As adults we take the precious gift of hearing for granted. Our children disregard it even more so. In this age of MP3 players and iPods, protecting a child or teenager's hearing is often a secondary concern. In truth, many youth already suffer from the beginning signs of hearing loss.
As adults we take the precious gift of hearing for granted. Our children disregard it even more so. In this age of MP3 players and iPods, protecting a child or teenager's hearing is often a secondary concern. Since a parent cannot normally tell how loud the music on their child's iPod is, it never occurs to them to check it out. In truth, many youth already suffer from the beginning signs of hearing loss. Sadly a recent study showed that for the most part teenagers are not worried about the long term damage they may be causing to their hearing.
Causes of Hearing Loss in Children:
While there are also medical causes for hearing loss such as various communicable diseases, by far the most dangerous and easily recognizable causes of hearing loss in children is from prolonged exposure to loud sound sources of above 80 decibels. A common lawn mower produces noise in the range of 80 decibels. A typical rock concert produces sound in excess of 110 decibels. At those elevated levels hearing loss can occur in as little as a couple of hours (also the typical length of a rock concert). Live concerts however are not the biggest threat to a child's hearing. The biggest and most current cause of hearing loss in children of teenage years is the use of earbud style headphones along with iPods and other MP3 players that are turned up to dangerous levels.
Signs of Hearing Loss in Children:
Younger children may find it difficult to recognize and articulate the early signs of hearing damage. Pain or ringing in the ears is a classic symptom, and is easily observed in the minutes after listening to or being exposed to loud noises for any reasonable duration of time. Other symptoms more often seen in older individuals include difficulty being able to hear the voices of children and women (due to the frequencies involved in their speech) and asking for words to be repeated several times.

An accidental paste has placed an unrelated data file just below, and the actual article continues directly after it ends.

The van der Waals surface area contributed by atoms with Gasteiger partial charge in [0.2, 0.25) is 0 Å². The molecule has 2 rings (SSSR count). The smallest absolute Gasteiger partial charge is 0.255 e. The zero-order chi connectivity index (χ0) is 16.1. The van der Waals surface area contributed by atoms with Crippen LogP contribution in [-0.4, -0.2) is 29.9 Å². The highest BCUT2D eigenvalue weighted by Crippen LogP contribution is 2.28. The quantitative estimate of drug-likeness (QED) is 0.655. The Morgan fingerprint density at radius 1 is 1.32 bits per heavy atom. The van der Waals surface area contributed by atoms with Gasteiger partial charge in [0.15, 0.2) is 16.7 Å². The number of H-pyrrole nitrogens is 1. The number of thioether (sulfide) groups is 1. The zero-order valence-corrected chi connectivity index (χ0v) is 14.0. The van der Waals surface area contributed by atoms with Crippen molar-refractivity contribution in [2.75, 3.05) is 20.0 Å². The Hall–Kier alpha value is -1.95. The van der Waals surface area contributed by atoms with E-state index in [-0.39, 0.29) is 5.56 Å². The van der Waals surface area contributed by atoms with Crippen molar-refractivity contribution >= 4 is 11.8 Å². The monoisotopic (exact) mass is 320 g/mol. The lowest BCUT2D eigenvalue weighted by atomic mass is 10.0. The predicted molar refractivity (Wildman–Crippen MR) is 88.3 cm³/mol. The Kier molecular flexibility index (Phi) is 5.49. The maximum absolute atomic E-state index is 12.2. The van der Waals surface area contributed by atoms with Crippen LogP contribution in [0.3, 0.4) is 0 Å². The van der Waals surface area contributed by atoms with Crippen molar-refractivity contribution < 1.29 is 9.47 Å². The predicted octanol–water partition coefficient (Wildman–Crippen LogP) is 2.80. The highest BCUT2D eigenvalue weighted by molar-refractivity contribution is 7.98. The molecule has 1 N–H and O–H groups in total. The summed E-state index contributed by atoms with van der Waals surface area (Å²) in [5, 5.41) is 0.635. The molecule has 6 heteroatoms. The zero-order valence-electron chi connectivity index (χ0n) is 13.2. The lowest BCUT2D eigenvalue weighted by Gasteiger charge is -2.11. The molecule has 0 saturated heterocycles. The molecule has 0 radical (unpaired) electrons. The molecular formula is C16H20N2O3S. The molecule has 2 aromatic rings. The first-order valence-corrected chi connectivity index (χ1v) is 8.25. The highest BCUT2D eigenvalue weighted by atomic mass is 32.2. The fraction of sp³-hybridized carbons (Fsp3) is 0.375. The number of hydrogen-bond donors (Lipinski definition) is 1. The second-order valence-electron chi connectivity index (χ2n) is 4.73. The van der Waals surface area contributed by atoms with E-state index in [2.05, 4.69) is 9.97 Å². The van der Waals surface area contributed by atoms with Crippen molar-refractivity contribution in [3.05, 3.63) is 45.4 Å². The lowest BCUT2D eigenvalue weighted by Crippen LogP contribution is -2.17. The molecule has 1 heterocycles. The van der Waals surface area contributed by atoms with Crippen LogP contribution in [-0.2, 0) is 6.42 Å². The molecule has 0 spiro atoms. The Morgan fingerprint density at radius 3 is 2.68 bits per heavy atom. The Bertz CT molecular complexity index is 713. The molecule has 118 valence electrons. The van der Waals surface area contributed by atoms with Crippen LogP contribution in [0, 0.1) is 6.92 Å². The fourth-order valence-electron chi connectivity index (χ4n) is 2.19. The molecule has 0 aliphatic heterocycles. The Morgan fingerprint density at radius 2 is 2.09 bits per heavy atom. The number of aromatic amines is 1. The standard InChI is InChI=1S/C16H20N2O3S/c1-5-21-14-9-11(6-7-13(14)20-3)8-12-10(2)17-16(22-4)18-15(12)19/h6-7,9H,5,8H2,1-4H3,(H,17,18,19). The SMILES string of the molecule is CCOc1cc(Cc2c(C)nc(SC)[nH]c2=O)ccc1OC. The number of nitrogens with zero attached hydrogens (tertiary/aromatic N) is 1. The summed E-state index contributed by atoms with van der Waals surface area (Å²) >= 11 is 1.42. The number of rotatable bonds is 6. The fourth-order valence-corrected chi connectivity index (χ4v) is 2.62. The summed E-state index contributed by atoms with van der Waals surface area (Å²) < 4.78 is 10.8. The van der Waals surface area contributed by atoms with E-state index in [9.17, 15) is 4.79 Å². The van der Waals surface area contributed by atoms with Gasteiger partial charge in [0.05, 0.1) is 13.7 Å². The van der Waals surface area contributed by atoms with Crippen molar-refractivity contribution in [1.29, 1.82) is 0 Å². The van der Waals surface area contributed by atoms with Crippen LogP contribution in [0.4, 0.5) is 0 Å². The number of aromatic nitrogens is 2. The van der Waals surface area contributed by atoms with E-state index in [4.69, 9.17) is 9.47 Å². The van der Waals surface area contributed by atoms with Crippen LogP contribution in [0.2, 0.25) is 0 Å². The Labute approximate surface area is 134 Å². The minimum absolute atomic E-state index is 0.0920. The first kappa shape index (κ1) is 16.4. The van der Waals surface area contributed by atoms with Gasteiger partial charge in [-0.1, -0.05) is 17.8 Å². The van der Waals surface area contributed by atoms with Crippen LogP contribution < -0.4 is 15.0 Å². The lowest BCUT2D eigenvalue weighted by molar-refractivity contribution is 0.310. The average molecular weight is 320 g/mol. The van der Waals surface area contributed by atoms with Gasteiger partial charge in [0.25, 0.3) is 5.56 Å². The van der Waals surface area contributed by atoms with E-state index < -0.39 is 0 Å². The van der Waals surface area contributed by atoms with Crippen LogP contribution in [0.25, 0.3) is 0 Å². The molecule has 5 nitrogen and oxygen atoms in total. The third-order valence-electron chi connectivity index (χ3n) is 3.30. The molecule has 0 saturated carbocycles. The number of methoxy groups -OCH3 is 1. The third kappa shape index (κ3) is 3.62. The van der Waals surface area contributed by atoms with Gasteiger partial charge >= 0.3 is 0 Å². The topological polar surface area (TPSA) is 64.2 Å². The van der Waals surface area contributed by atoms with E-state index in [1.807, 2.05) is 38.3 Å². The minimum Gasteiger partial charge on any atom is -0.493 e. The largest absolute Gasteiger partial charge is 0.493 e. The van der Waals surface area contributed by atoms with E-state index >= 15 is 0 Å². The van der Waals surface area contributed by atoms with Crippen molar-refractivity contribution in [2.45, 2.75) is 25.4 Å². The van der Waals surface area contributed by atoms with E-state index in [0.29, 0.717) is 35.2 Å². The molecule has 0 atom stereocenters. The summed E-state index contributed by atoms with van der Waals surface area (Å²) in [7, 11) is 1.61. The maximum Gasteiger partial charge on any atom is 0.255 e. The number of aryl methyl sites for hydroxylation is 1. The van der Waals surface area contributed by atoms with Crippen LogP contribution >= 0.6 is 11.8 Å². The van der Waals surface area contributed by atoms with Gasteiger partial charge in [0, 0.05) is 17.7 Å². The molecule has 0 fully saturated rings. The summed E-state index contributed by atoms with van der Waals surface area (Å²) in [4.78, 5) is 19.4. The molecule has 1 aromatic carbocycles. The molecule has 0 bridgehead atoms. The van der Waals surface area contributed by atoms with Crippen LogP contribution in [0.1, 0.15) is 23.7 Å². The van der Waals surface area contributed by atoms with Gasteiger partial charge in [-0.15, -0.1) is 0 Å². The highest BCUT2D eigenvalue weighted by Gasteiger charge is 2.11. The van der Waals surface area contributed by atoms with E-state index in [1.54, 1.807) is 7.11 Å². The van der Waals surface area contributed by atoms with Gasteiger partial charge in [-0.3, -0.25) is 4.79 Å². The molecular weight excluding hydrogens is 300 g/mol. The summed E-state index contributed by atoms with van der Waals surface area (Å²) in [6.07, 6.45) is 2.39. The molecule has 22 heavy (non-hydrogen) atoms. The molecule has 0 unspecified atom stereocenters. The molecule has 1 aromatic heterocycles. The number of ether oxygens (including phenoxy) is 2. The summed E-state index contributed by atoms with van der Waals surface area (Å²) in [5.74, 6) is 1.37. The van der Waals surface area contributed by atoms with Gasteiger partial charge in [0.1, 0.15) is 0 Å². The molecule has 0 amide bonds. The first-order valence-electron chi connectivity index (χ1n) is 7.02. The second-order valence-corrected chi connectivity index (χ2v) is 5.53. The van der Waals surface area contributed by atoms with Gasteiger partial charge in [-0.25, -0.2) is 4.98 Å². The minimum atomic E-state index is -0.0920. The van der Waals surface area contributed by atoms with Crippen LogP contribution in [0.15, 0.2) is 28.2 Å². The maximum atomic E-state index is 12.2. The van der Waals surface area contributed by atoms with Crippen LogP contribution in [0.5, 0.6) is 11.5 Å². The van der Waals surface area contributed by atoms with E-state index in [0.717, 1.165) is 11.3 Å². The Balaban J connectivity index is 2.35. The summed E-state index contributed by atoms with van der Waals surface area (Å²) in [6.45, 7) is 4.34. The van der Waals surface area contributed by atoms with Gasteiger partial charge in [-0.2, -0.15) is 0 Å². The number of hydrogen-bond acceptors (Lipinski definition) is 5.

Hearing Loss Prevention:
In some European countries manufacturers such as Apple have been forced to put limiters on the iPod to reduce output to less that 100 decibels. In the United States there are no such laws, however parents are able to find special earphones and other accessories that will limit volume output to earbud style headphones. Other professionals recommend using special noise-canceling headphones that reduce the amount of ambient noise and in turn reduce the need for a person to crank the volume up in order to hear the music. Aspiring musicians (especially drummers) should be required to use earplugs or ear protection of some type when practicing or playing for long periods of time in small practice rooms. An excellent book by Marshall Chasin speaks directly to the subject of hearing loss prevention in musicians.
The simple solution to all of this is to urge parents to prevent hearing loss in children is to simply be aware of the music and volume levels to which their children are listening. Pull out the plugs for a moment and try them on. Share with them the information that preventing hearing loss must be a life long quest and that damage done in their youth will come back to haunt them in old age.
Author's note: An expanded and more in depth investigation of this topic written by the same author ran in the April 2012 issue of NAfME Teaching Music Magazine.